When I am exploring outcomes (or policy recommendations) of my machine learning models, I spend a fair amount of time trying to understand the nature of my false positives (i.e., predicted positive outcomes that should have been negative) as well as false negatives (predicted negative outcomes that should have been positive). My tool of choice is the so-called confusion matrix (i.e., see figure below) which summarizes your machine learning model’s performance in terms of its accuracy as well as the inability to predict outcomes. It is a simple construction. It is also very powerful.

The above figure provides a confusion matrix example of a loan policy subjected to machine learning. We have

  • TRUE NEGATIVE (Light Blue color): Model suggests that the loan application should be rejected consistent with the actual outcome of the loan being rejected. This outcome is a mitigating loss measure and should be weighed against new business versus the risk of default providing a loan.
  • FALSE POSITIVE (Yellow color): Model suggests that the loan application should be approved in opposition to the actual outcome of the loan being rejected. Note once this model is operational, this may lead to increased risk of financial loss to the business offering the loans that the applicant is likely to default on. It may also lead to a negative socio-economical impact on the individuals that are offered a loan they may not be able to pay back.
  • FALSE NEGATIVE (Red color): Model suggests that the loan application should be rejected in opposition to the actual outcome of the loan being accepted. Note once this model is operational, this may lead to loss of business by rejecting a loan application that otherwise would have had a high likelihood of being paid back. Also may lead to a negative socio-economical impact on the individuals being rejected due to lost opportunities for individuals and the community.
  • TRUE POSITIVE (Green color): Model suggests that the loan application should be approved consistent with the actual outcome of the loan being approved. This provides for new business opportunities and increased topline within an acceptable risk level.

The confusion matrix will identify the degree of bias or unfairness that your machine learning model introduces between groups (or segments) in your business processes and in your corporate decision-making.

The following example (below) illustrates how the confusion matrix varies with changes to a group’s attributes distributions, e.g., variance differences (or standard deviation), mean value differences, etc..

What is evident from the above illustration is that policy outcome on a group basis is (very) sensitive to the attribute’s distribution properties between those groups. Variations in the characteristics between groups can illicit biases that ultimately may lead to unfairness between groups but also within a defined group.

Thus, the confusion matrix leads us back to your chosen attributes (or features), their statistical distributions, the quality of your data or measurements that make up those distributions. If your product or app or policy applies to many different groups, you better understand whether those groups are treated the same, good or bad. Or … if you intend to differentiate between groups, you may want to be (reasonably) sure that no unintended harmful consequences will negatively expose your business model or policy.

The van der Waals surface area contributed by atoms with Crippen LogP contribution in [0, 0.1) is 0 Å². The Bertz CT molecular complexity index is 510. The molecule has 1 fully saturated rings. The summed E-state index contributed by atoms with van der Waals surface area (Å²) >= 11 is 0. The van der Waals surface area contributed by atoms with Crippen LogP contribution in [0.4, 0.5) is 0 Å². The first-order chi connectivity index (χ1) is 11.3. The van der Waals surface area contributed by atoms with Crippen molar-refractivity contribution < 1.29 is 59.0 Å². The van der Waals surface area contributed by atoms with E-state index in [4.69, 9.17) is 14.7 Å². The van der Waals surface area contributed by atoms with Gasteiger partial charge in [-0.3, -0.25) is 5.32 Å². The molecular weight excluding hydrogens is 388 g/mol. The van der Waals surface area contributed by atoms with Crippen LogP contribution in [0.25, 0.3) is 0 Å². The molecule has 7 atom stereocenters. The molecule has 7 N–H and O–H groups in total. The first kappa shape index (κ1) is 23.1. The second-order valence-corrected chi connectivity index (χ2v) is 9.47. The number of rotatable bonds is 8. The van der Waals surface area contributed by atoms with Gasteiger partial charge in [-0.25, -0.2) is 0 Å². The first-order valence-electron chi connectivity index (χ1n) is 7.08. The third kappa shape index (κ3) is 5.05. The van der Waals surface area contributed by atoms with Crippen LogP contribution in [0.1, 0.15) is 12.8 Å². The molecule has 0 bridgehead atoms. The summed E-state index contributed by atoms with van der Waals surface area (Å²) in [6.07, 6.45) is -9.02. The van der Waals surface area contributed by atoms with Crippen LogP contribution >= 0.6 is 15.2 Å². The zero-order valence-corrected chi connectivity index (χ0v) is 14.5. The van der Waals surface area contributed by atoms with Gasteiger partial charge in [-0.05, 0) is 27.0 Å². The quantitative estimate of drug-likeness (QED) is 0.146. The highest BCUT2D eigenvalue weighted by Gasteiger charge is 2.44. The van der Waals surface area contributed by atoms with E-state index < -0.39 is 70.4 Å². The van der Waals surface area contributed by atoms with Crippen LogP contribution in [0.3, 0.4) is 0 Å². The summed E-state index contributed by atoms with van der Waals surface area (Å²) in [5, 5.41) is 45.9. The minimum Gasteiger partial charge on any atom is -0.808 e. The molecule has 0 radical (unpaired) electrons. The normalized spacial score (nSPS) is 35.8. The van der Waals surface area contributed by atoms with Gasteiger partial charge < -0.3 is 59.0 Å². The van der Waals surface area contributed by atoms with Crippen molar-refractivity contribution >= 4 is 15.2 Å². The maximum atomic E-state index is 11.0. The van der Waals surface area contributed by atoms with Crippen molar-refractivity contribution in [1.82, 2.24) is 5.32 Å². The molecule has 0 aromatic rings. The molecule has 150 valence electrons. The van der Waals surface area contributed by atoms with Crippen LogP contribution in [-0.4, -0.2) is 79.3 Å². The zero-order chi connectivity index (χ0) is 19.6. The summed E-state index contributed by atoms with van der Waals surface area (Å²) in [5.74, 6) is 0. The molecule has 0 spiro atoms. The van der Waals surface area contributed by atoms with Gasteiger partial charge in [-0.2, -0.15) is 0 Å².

A word of caution: even if the confusion matrix gives your model “green light” for production, you cannot by default assume that the results produced may not result in systematic group bias and, ultimately unfairness against minority groups. Moreover, in real-world implementations, it is unlikely to completely free your machine models from errors that may lead to a certain degree of systematic bias and unfairness (however slight).

Indeterminism: learning attributes reflects our noisy & uncertain world.

So, let’s say that I have a particular policy outcome that I would like to check whether it is biased (and possibly unfair) against certain defined groups (e.g., men & women). Let’s also assume that the intention with the given policy was to have a fair and unbiased outcome without group dependency (e.g., independence of race, gender, sexual orientation, etc.). The policy outcome is derived from a number of attributes (or features) deemed necessary but excludes obvious attributes that is thought likely to cause the policy to systematically bias towards or against certain groups (e.g., women). In order for your machine model to perform well, it needs, in general, lots of relevant data (rather than Big Data). For each individual in your population (understudy), you will gather data for the attributes deemed suitable for your model (and maybe some that you don’t think matter). Each feature can be represented by a statistical distribution reflecting the variation within the population or groups under study. It will often be the case that an attribute’s distribution will be fairly similar between different groups. Either because it really is slightly different for other groups or because your data “sucks” (e.g., due to poor quality, too little to resolve subtle differences, etc… ).

If a policy is supposed to be unbiased, I should not be able to predict with any (statistical) confidence which group a policy taker belongs to, given the policy outcome and the attributes used to derive the policy. Or in other words, I should not be able to do better than what chance (or base rate) would dictate.